I had the good fortune recently to attend a symposium to hear international experts João Goulão and Eric Costen from Portugal and Canada talking about the transformative reforms to drug laws in their respective countries. It was excellent to see how successful these have been, although Canada is admittedly only six months into its reform agenda. It was equally interesting to hear the concerns some people raised around drug law reform – concerns many New Zealanders and politicians have thought about.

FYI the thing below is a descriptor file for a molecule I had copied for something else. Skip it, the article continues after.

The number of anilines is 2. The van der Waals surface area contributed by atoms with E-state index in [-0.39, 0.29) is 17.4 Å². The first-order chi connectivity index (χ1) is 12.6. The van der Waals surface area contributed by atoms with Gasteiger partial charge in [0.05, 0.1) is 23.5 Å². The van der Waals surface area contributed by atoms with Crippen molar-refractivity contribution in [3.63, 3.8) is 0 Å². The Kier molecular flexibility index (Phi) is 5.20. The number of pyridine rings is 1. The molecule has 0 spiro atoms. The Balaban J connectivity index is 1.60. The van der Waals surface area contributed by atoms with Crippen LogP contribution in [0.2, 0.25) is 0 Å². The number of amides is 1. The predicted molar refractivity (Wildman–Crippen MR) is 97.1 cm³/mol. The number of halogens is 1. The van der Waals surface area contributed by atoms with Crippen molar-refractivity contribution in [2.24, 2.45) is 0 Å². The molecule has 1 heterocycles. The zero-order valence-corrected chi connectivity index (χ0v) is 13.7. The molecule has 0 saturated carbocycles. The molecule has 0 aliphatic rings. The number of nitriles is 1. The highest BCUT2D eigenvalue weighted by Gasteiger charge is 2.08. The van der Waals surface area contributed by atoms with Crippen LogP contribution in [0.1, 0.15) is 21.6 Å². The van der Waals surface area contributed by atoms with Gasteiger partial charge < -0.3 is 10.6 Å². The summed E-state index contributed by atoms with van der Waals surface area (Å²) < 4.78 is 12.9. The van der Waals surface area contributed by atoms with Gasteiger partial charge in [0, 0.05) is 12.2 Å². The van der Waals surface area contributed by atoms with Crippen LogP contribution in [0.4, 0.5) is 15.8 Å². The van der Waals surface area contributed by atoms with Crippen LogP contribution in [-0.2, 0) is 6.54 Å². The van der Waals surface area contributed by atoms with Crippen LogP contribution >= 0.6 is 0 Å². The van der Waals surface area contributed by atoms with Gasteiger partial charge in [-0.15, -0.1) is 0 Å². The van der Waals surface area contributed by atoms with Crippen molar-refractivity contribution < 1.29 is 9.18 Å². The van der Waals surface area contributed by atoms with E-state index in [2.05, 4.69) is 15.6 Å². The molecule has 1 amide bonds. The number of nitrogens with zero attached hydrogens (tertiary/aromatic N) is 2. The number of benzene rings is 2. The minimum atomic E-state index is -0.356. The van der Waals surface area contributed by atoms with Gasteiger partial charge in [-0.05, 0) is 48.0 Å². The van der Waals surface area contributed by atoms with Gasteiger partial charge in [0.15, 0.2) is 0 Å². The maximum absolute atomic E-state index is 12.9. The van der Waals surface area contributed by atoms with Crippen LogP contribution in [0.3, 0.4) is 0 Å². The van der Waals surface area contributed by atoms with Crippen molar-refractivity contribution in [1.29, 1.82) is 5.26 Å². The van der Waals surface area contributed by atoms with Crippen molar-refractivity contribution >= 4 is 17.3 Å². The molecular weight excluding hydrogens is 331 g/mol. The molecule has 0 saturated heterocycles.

Firstly, that legalising cannabis will make cannabis more available, particularly to vulnerable groups like young people. In reality, a liberalised regime where cannabis is easy to get hold of by all kinds of people, including vulnerable groups, is the position we are in now with prohibition and our current drug laws. The biggest myth of prohibition is that drugs are not available in our society – about 275 million people worldwide, roughly 5.6 per cent of the global population aged 15–64 years, used drugs at least once during 2016, according to the 2018 World Drug Report. A regulated cannabis regime, which is what is being proposed by reformers for New Zealand, would protect young people and other vulnerable groups by making cannabis harder for them to get hold of. The ‘product’ would also be quality controlled, standardised and have strength/dose information – something unavailable in the current illegal market. Drug law reformers are also concerned about the unregulated use of some drugs by vulnerable people and seek reform to protect those groups (as Canada has done). Cannabis law reform will not be a chaotic ‘free for all’. Continue reading Let’s be Pragmatic about Drugs